But there’s more! To win the game you need victory points. To get victory points, you (mostly) need to buy victory cards. But those victory cards don’t (usually) do anything for you. They’re just ballast, clogging your hand and weighing down your deck. So you have to perfectly judge the right moment to stop improving your deck with more money and/or actions and start getting the points you actually need to win. Go too soon and the victory cards will gum up the works of the sleek, beautiful economic engine you’ve built until the whole deck grinds to a shuddering halt and the tortoises around the rest of the table come trudging past your exhausted hare. Go too late and the game might be over before you can make your deck’s superior efficiency count. It’s such a brilliant bit of design and it turns Dominion from being a game where you’re purely concerned with optimising your own play into one where you have to be watching exactly what your opponents are up to so that you’re ready to react if and when the endgame starts unexpectedly.

Dominion is one of the few games that I love on an almost purely cerebral level. It’s more austere and detached than most games that really speak to me, but it’s so elegant and smart that that’s a feature not a bug. I don’t get it to the table as much as I’d like because though Dominion can play up to 6 every player past the third kind of detracts from the game, plus at least one of my regular group really doesn’t care for it. But Dominion is in the very small group of games that I would literally play at any time with anyone, and just writing this post has given me a hankering to fire up the iPad for a quick chukka or two.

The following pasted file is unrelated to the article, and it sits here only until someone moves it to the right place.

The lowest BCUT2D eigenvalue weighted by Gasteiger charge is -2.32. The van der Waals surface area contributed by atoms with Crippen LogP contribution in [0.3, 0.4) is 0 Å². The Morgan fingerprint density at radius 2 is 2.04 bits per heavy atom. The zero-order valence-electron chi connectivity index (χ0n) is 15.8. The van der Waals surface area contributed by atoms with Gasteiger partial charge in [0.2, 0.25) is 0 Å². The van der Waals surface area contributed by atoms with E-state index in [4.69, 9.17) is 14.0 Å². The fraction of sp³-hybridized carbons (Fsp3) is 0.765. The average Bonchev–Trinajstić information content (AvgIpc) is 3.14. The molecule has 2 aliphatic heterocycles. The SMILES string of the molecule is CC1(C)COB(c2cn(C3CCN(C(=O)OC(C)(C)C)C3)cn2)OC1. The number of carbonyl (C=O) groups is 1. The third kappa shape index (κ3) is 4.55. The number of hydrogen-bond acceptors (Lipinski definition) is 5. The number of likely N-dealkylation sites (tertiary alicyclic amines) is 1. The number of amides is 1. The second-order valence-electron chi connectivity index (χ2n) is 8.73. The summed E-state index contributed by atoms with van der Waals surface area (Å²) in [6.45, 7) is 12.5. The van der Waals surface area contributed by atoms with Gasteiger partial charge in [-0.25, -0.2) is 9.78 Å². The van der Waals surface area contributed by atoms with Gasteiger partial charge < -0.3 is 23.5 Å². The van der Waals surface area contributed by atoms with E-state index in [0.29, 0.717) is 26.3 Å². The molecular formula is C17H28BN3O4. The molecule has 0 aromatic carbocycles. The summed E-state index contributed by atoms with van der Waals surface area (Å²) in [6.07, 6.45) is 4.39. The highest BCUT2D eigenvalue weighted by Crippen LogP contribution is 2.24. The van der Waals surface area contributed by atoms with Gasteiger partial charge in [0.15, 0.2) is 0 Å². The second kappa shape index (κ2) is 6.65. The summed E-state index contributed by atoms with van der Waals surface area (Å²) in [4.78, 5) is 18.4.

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Catacombs is the natural result of crossing Heroquest with Shove Ha’penny. You are adventurers who are BOLDLY GOING where every fantasy game in history has GONE BEFORE: ie, down a DUNGEON. Which may or may not contain DRAGONS. But which definitely contains QUITE UNNECESSARILY UGLY ART. There you will meet MONSTERS. Who you will attempt to SLAY. By means of MIGHTY DEEDS. By which I mean: flicking a little wooden disk across a board.

Let me get this out of the way right now so that there can be no doubt: Catacombs. Is. Amazing. I can mock because I love. It is amazing because it is so simple. Your adventurer is a little coloured wooden disk. Each turn you flick him (or just barely her) at these other coloured wooden disks. Which are monsters. If you hit a monster, you hurt it. If you hurt a weak monster, you kill it. If you hurt a stronger monster, you flip its disk over and the next time someone hurts that monster they kill it. Once all the players controlling adventurers have had their go, the player controlling the monsters gets to flick them at your party. Each time you get hit, you take a wound. Take enough wounds, you die. THAT’S ALL. That’s all you really need to know to get started playing Catacombs. The rest is just fluff. Each player and some monsters get special abilities like being able to fire arrows (read, flick small wooden disks) or cast a fireball spell (read, flick a big wooden disk). Killing monsters gives you gold which you can spend on cool equipment and/or spells once you reach the shop which is situated in the middle of a dungeon because of course it is. Some other stuff. NOT IMPORTANT!